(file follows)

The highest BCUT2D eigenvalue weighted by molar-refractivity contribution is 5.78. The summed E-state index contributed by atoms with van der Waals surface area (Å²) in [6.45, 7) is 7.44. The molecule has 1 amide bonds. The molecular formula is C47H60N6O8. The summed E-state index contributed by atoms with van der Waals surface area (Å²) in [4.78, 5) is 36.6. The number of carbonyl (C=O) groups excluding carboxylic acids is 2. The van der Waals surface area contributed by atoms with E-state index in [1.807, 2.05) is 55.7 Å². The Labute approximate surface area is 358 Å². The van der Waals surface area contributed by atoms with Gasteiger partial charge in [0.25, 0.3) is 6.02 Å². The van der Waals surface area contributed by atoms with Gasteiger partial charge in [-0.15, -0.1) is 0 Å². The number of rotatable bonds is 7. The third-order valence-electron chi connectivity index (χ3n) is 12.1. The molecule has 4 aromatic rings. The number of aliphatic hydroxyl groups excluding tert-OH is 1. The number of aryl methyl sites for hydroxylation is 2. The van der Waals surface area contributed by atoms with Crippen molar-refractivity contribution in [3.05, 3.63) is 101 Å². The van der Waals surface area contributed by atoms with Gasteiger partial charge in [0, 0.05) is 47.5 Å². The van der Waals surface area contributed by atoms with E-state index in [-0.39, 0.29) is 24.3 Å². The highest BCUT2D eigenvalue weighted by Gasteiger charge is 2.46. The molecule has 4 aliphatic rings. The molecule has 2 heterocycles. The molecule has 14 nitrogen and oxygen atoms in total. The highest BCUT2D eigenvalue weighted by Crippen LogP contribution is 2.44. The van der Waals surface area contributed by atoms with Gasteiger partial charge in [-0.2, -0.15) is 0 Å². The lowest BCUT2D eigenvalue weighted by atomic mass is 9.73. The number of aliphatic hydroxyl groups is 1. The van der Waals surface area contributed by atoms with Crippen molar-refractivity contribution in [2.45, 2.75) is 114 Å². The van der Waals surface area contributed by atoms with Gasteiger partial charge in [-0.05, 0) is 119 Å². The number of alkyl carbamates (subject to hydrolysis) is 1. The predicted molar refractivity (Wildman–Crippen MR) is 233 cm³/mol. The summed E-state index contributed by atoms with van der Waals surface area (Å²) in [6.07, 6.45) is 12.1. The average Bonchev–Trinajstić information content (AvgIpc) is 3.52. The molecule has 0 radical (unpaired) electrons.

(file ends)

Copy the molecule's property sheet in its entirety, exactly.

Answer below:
The highest BCUT2D eigenvalue weighted by molar-refractivity contribution is 5.78. The summed E-state index contributed by atoms with van der Waals surface area (Å²) in [6.45, 7) is 7.44. The molecule has 1 amide bonds. The molecular formula is C47H60N6O8. The summed E-state index contributed by atoms with van der Waals surface area (Å²) in [4.78, 5) is 36.6. The number of carbonyl (C=O) groups excluding carboxylic acids is 2. The van der Waals surface area contributed by atoms with E-state index in [1.807, 2.05) is 55.7 Å². The Labute approximate surface area is 358 Å². The van der Waals surface area contributed by atoms with Gasteiger partial charge in [0.25, 0.3) is 6.02 Å². The van der Waals surface area contributed by atoms with Gasteiger partial charge in [-0.15, -0.1) is 0 Å². The number of rotatable bonds is 7. The third-order valence-electron chi connectivity index (χ3n) is 12.1. The molecule has 4 aromatic rings. The number of aliphatic hydroxyl groups excluding tert-OH is 1. The number of aryl methyl sites for hydroxylation is 2. The van der Waals surface area contributed by atoms with Crippen molar-refractivity contribution in [3.05, 3.63) is 101 Å². The van der Waals surface area contributed by atoms with Gasteiger partial charge in [0, 0.05) is 47.5 Å². The van der Waals surface area contributed by atoms with E-state index in [-0.39, 0.29) is 24.3 Å². The highest BCUT2D eigenvalue weighted by Gasteiger charge is 2.46. The molecule has 4 aliphatic rings. The molecule has 2 heterocycles. The molecule has 14 nitrogen and oxygen atoms in total. The highest BCUT2D eigenvalue weighted by Crippen LogP contribution is 2.44. The van der Waals surface area contributed by atoms with Gasteiger partial charge in [-0.2, -0.15) is 0 Å². The lowest BCUT2D eigenvalue weighted by atomic mass is 9.73. The number of aliphatic hydroxyl groups is 1. The van der Waals surface area contributed by atoms with Crippen molar-refractivity contribution in [2.45, 2.75) is 114 Å². The van der Waals surface area contributed by atoms with Gasteiger partial charge in [-0.05, 0) is 119 Å². The number of alkyl carbamates (subject to hydrolysis) is 1. The predicted molar refractivity (Wildman–Crippen MR) is 233 cm³/mol. The summed E-state index contributed by atoms with van der Waals surface area (Å²) in [6.07, 6.45) is 12.1. The average Bonchev–Trinajstić information content (AvgIpc) is 3.52. The molecule has 0 radical (unpaired) electrons.